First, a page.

I found mine while kicking around in a camera store in the community where my son goes to school. We don't have anything, so I always (to my wife's chagrin) make a side trip when in town for him. I don't think I paid more than about $40.

I did a little "quick and dirty" research:

There are several brands, ranging from $35 - in the $100's.

Do a Google search for Kata, Storm Jacket (looks like a particularly good one to me), AquaTech, or Tenba ( think mine might be a Tenba. I have some knowledge of the folks that own Tenba and I am biased in their favor--I think they do things right, at reasonable prices).

Well worth the price, when you consider that water could fry the expensive electronics in either body or lens.

The poncho is also a wonderful investment (and cheap). It, too, folds up small, and can be used as a ground cloth or other things when not needed for rain protection. What I like about it over a traditional raincoat is that there is plenty of room for gear under it and you can even use it to "tent" your tripod and camera setup and keep on shooting.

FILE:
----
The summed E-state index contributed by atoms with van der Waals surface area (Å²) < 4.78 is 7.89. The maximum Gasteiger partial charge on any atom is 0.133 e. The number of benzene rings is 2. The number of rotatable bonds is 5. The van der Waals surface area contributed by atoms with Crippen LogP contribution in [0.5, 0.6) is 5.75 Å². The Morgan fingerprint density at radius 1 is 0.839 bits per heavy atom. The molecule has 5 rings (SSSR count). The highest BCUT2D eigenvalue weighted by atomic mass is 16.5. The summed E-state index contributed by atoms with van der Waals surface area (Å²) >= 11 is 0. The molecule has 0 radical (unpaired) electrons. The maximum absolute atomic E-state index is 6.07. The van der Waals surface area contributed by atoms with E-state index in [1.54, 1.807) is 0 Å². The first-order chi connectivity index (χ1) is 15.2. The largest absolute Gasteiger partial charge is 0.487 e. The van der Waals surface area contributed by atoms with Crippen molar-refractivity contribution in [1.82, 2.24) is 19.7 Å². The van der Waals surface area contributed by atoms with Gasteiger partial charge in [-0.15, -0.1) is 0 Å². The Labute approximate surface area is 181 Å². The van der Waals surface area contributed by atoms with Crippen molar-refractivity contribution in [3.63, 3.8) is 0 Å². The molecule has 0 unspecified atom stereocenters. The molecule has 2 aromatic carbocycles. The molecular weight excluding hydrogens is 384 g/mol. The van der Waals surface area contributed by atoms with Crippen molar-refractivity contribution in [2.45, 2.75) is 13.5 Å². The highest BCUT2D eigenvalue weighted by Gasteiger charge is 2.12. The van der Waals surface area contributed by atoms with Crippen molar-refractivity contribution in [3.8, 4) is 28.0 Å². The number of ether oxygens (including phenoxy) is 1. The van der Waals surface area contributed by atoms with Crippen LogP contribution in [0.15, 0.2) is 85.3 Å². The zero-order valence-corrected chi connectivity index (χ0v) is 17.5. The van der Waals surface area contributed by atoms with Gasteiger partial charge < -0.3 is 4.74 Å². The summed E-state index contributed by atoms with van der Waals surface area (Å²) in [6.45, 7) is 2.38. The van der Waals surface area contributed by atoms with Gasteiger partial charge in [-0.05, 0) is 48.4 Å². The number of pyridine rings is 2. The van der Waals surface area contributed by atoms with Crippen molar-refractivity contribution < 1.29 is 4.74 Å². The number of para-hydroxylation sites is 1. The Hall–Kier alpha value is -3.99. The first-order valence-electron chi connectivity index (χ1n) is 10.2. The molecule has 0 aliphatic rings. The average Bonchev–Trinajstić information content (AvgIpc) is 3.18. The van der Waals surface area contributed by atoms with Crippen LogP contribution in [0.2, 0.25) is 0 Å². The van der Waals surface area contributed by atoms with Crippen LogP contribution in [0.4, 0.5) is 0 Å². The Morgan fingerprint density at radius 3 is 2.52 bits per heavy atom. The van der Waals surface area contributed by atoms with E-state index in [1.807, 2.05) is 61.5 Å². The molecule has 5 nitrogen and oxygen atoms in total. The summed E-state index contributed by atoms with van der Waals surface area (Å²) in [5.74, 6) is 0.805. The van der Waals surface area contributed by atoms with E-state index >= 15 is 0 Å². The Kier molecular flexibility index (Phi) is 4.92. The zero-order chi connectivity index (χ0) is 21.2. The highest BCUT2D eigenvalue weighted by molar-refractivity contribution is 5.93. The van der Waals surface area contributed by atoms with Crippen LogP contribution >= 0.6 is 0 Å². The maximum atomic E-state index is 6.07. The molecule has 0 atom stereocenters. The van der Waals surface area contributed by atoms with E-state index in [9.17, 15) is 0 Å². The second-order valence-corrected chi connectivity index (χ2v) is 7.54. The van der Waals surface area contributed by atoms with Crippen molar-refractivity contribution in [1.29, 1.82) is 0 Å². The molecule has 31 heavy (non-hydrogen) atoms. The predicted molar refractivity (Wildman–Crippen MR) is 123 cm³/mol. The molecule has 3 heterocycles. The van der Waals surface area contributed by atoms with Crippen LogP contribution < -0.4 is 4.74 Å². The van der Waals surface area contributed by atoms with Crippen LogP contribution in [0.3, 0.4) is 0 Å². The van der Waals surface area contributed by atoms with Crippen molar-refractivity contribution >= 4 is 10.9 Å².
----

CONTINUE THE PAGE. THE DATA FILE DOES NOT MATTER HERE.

Andy

If it sounds too good to be true, its probably . . . .

ixl
Posts: 938
Joined: Wed Oct 08, 2003 12:01 am
Location: Southern VT
Contact:

Postby ixl » Wed Oct 07, 2009 12:32 pm

One thing I discovered over the last three days is that if the color is good, you can get good photos regardless of the weather. Of course you can't get the *same* shots in dark and wet weather as you can when it is nice, but there are opportunities at all times.

I even took a shot today in dense fog and a driving rainstorm. :)
Charles Kozierok - DesktopScenes.com

View Autumn Scenes from Southern Vermont (2003), my free, 75-image foliage gallery!



Return to “Vermont Photography Forum”

Who is online

Users browsing this forum: No registered users and 2 guests